Jan 18, 2013
Book Review: The Tutor's Daughter by Julie Klassen
Back Cover: Emma Smallwood, determined to help her widowed father when his boarding school fails, accompanies him to the cliff-top manor of a baronet and his four sons. But soon after they arrive and begin teaching the two younger boys, mysterious things begin to happen. Who does Emma hear playing the pianoforte at night, only to find the music room empty? And who begins sneaking into her bedchamber, leaving behind strange mementoes?
The baronet's older sons, Phillip and Henry Weston, wrestle with problems--and secrets--of their own. They both remember the studious Miss Smallwood from their days at her father's academy. But now one of them finds himself unexpectedly drawn to her...
When suspicious acts escalate, can Emma figure out which brother to blame and which to trust with her heart?
My Review: I have read all of Julie Klassen's books to date, but The Tutor's Daughter was my least favorite. That being said, this book is still a good read. Klassen gives the reader a mystery to solve, and an interesting cast of characters. I had a hard time identifying with Emma, the main character, but I enjoyed trying to figure out who could be trusted from the rest of the cast. While I figured out the family's secret before the main character did, I did not figure out who was the real danger until the end. The Tutor's Daughter was a satisfying read, even if it wasn't my favorite Klassen novel.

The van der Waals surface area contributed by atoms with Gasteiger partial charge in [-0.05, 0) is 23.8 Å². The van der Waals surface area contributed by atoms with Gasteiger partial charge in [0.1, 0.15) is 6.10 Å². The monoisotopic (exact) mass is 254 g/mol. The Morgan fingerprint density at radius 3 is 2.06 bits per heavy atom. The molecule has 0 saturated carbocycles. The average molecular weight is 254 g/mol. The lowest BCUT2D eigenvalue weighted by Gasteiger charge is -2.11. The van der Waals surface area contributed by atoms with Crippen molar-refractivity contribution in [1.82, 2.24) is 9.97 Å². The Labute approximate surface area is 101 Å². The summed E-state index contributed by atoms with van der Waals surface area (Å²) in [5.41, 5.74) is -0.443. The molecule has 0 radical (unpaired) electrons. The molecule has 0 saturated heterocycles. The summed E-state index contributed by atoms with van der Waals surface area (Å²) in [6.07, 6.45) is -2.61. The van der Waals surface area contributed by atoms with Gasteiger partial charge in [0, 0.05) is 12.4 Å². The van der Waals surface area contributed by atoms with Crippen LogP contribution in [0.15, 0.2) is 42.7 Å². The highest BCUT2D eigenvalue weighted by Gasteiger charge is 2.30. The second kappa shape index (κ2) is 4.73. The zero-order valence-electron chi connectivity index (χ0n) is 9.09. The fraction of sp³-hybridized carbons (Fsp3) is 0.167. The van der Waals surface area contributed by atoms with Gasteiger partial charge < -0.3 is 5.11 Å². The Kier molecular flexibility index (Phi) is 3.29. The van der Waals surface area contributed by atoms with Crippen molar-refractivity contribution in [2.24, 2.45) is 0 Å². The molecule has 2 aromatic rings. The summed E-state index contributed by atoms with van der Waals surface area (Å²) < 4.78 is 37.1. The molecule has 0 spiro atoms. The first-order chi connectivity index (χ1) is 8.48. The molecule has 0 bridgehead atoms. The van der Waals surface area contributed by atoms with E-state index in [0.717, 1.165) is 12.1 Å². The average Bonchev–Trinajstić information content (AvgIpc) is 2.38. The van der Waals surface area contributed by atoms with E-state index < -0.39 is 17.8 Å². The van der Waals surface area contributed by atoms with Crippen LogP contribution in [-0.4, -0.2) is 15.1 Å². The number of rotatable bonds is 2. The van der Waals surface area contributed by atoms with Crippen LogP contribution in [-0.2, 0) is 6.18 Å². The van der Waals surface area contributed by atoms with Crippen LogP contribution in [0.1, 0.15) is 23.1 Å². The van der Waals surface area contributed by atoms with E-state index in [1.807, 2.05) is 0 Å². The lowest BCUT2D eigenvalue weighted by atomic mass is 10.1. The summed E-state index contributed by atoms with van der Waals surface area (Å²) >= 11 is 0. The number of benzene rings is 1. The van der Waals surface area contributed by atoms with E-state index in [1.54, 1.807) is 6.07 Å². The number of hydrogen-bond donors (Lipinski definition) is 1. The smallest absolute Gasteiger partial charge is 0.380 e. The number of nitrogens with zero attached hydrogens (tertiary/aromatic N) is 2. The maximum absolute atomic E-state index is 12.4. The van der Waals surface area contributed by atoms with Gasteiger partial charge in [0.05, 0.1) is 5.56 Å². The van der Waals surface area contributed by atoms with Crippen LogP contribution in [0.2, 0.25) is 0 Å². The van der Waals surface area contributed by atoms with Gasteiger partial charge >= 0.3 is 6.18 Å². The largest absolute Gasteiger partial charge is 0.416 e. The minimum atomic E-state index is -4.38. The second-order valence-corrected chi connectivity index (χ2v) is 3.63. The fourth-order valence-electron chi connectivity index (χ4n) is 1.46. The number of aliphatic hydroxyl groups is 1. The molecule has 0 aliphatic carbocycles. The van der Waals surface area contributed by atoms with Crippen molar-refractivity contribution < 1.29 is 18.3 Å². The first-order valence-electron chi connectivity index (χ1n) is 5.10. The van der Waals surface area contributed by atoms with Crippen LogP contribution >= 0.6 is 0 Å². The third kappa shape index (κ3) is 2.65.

My Recommendation: I recommend this book to fans of Julie Klassen and lovers of novels set in 19th century England.
Book has been provided courtesy of Baker Publishing Group and Graf-Martin Communications, Inc. Available at your favourite bookseller from Bethany House, a division of Baker Publishing Group.